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U.S. and China lock horns over Mekong River data management

  • September 10, 2020
  • , Nikkei Asian Review , 11:24 p.m.
  • English Press

MARIMI KISHIMOTO, Nikkei staff writer


BANGKOK — The U.S. and China are locking horns over the management of data on the Mekong River, the longest watercourse in Southeast Asia, which feeds millions of people living in its basin.


The Mekong originates in southern China and courses over 4,000 km through Myanmar, Thailand, Laos, Cambodia and Vietnam before emptying into the South China Sea.


China recently announced a plan to create a system for sharing water management data on the river with its Southeast Asian neighbors by the end of the year, which has irked the U.S.


On Aug. 24, Premier Li Keqiang spoke at a videoconference for the summit meeting of the Lancang Mekong Cooperation organization — grouping the six nations of China, Laos, Myanmar, Thailand, Cambodia and Vietnam — and unveiled a plan to establish a platform for sharing annual data in order to deal with floods and droughts.


Details were not disclosed, but it is believed that the platform will be designed to allow the countries to share information such as precipitation amounts and water levels.


It was the third summit of the LMC, which was launched in 2015.


Li stressed the importance of expanding and upgrading cooperation among the six nations, saying, “Drinking water from the same river, we, the LMC countries, are as close as one family living in a community with a shared future.” He added, ” We need to take our cooperation in water resources to a new high.”


Traditionally, China has published water management data concerning its upper portion of the river only during the flooding season from June through October.


Beijing apparently changed this policy following a record drought in 2019, which damaged crops in Thailand and Vietnam, two leading rice exporters, triggering a surge in international rice prices.


But a report published by a U.S. think tank has accused China’s dams on the upper stretches of the river of causing water levels to decline. China called this “groundless” and blamed the weather for the drought.


Thitinan Pongsudhirak, an associate professor at Thailand’s Chulalongkorn University who is an expert on security issues, said, “By offering to share hydrological data, Premier Li is stamping and cementing China’s position and upstream leverage.”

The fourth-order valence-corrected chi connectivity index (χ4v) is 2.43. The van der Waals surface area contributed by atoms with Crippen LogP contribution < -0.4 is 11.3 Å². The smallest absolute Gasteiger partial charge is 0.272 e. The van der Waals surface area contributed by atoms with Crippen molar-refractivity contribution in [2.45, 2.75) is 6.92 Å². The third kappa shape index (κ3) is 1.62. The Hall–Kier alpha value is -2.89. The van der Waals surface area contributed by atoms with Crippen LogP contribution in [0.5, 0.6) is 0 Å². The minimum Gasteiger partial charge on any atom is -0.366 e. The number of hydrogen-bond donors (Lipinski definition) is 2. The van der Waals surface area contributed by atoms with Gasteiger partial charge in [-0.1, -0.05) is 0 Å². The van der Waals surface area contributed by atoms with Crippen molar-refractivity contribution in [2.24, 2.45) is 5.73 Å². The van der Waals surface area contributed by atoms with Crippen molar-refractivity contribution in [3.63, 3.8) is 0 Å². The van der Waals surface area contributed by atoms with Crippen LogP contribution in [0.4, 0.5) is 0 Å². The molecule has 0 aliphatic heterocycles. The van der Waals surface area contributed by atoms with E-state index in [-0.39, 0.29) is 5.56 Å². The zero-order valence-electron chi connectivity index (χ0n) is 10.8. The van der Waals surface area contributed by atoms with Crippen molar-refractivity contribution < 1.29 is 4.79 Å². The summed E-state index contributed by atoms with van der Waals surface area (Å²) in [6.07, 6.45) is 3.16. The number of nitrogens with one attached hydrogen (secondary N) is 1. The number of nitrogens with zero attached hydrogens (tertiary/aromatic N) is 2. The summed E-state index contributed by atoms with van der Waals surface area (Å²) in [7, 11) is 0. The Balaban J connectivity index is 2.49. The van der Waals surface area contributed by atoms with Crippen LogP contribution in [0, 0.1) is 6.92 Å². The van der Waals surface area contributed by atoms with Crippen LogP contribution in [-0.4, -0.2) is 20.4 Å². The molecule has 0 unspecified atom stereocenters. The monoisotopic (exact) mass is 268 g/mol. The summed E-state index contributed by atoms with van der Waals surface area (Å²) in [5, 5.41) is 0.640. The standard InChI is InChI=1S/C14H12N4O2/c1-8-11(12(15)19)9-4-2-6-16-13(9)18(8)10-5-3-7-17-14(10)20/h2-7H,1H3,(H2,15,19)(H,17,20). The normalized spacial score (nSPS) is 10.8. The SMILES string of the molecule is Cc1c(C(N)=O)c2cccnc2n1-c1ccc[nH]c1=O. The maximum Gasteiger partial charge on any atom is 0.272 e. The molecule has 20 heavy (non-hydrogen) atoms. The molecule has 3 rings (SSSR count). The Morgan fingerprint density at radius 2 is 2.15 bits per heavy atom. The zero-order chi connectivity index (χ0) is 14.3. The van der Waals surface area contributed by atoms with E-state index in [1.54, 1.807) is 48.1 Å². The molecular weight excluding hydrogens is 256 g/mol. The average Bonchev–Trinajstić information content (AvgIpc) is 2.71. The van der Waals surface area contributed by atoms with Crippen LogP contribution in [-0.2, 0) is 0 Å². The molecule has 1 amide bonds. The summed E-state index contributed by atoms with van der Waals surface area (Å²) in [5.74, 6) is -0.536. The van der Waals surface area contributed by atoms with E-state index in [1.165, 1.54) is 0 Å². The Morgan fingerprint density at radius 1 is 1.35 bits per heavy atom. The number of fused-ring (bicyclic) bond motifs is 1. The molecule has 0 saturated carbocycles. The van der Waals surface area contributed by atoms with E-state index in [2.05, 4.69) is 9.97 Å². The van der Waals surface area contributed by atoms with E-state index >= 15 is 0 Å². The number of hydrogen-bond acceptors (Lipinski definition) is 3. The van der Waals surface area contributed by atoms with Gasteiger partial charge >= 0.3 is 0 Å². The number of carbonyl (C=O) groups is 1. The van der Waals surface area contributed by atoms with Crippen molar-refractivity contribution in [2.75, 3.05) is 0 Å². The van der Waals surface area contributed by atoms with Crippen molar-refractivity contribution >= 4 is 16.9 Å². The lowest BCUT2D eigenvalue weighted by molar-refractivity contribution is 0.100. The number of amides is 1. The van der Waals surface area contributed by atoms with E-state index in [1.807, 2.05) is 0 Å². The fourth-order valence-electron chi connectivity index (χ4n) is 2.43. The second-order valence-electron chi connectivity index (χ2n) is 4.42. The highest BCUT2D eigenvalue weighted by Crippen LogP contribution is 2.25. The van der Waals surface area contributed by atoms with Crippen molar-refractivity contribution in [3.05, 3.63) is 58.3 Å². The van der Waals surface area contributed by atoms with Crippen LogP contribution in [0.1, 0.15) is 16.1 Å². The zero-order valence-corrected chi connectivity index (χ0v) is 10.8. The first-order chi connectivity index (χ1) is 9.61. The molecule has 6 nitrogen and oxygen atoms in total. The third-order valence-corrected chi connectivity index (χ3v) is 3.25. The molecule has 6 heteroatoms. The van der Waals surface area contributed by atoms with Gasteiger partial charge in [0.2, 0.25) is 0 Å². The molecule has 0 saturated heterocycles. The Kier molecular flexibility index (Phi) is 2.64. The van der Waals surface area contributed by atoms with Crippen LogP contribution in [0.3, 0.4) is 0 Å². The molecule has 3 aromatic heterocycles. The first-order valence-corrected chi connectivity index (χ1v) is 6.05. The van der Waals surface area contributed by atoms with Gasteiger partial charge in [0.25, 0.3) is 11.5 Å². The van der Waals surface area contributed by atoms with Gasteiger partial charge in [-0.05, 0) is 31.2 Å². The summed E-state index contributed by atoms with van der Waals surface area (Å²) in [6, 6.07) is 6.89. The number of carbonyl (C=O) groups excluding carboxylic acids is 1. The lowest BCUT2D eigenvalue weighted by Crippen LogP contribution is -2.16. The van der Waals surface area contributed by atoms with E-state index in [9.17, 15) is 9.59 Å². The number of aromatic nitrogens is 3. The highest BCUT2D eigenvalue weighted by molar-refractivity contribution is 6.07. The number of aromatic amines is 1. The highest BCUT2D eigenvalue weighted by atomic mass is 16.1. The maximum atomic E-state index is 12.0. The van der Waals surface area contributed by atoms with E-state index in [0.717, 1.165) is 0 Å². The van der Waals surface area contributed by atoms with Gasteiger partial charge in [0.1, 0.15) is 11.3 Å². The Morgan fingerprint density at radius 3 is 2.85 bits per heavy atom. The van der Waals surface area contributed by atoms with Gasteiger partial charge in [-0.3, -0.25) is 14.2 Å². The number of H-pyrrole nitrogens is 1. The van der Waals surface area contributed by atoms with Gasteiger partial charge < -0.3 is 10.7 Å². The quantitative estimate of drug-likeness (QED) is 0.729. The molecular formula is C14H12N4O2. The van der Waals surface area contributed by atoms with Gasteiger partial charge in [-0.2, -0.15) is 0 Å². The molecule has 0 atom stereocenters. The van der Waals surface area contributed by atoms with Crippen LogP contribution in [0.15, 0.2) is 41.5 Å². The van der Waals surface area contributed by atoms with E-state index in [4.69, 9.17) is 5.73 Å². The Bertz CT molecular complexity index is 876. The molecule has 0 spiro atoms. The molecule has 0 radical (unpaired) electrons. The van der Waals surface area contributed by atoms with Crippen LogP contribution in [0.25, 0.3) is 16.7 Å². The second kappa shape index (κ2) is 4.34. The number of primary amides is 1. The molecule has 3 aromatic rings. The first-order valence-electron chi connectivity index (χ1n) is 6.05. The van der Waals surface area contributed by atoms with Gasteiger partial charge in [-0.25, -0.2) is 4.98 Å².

Beijing has already been providing massive funding for infrastructure development in the basin countries for years under its Belt and Road Initiative.


Washington meanwhile is poised to create a new framework for cooperation with countries along the Mekong as a step to prevent China from expanding its influence.


U.S. Secretary of State Mike Pompeo will take part in a series of virtual meetings with his counterparts from the Association of Southeast Asian Nations and other countries in the Indo-Pacific region from Wednesday through Friday.


On Friday, he will co-chair the inaugural Mekong-U.S. Partnership ministerial meeting, launching the new framework for cooperation with the foreign ministers of Cambodia, Laos, Myanmar, Thailand and Vietnam plus the ASEAN secretary-general.


The new partnership will expand on cooperation that started in 2009 under the Lower Mekong Initiative, according to the U.S. State Department.


Washington’s new Mekong move is clearly a response to Beijing’s efforts to pull the basin further into its diplomatic orbit.


China’s move has provoked a backlash from the Mekong River Commission, a framework for multilateral cooperation over the waterway that has been supported by the U.S. and Japan.

On the day following Li’s speech, the MRC Secretariat issued a statement welcoming Li’s proposal but calling for harnessing the MRC’s “existing, long established platform.”


The MRC was launched in 1995 by four of the five basin countries, excepting Myanmar. While its members mostly overlap those of the China-led LMC, the MRC boasts a longer history of effective development and cooperation, funded by Japan and others.


With the help of the U.S., the MRC has been operating a system to share water data to help forecast floods and droughts.


An Pich Hatda, the MRC Secretariat’s chief executive officer, said: “What is missing is the same level of data and information from the upper Mekong River basin.” The MRC has effectively called on China to provide information to improve and upgrade the MRC’s existing platform instead of creating a new one.


As the U.S. and China compete for influence in the South China Sea, the Mekong River — a cornucopia of resources for the entire region — is becoming one of the many issues that the U.S. and China disagree on.


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